To replace damaged areas of cartilage that have occurred as a result of cartilage injury for example, cartilage transplant is an ideal option. The damaged area should be no more than three square centimetres in size, however.
This procedure is especially used where cartilage is damaged in the upper ankle area and in the knee region. In parts of the joint that are subjected to high levels of physical stress, it is recommended that pieces of cartilage and bone are grafted directly or cartilage cells are cultivated and then transplanted back with a carrier substance at a later date.
Cartilage and bone transplants: During an arthroscopic procedure, we first remove the diseased portion of the joint. Using a special punch or mill, we remove one or more healthy pieces of cartilage and bone from parts of the joint that are exposed to less physical strain, and then use these to replace the damaged sections. Conversely, the damaged part of the tissue can be grafted back into the area that healthy tissue has been removed from. This counteracts any additional stresses in this area.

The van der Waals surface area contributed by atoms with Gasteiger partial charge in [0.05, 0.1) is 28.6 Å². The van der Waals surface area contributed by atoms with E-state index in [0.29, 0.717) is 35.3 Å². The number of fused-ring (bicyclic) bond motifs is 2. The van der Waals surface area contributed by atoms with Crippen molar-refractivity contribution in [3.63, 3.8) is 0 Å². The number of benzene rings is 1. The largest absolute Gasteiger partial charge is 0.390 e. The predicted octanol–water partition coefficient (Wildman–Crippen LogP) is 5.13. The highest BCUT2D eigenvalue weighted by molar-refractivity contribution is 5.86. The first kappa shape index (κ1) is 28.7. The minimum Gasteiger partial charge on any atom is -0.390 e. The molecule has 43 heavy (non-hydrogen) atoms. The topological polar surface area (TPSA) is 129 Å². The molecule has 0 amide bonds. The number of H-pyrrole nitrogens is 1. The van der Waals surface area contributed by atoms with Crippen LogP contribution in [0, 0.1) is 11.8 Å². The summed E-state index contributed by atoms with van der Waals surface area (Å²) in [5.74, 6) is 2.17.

Autologous cartilage transplant: During an arthroscopic procedure, the damaged area is smoothed and cartilage cell material harvested under sterile conditions. This is then sent to a suitable institution for cell culture. After three to four weeks, the cultivated cartilage cells are then inserted via a carrier material during a second arthroscopic operation, allowing them to grow into the damaged area.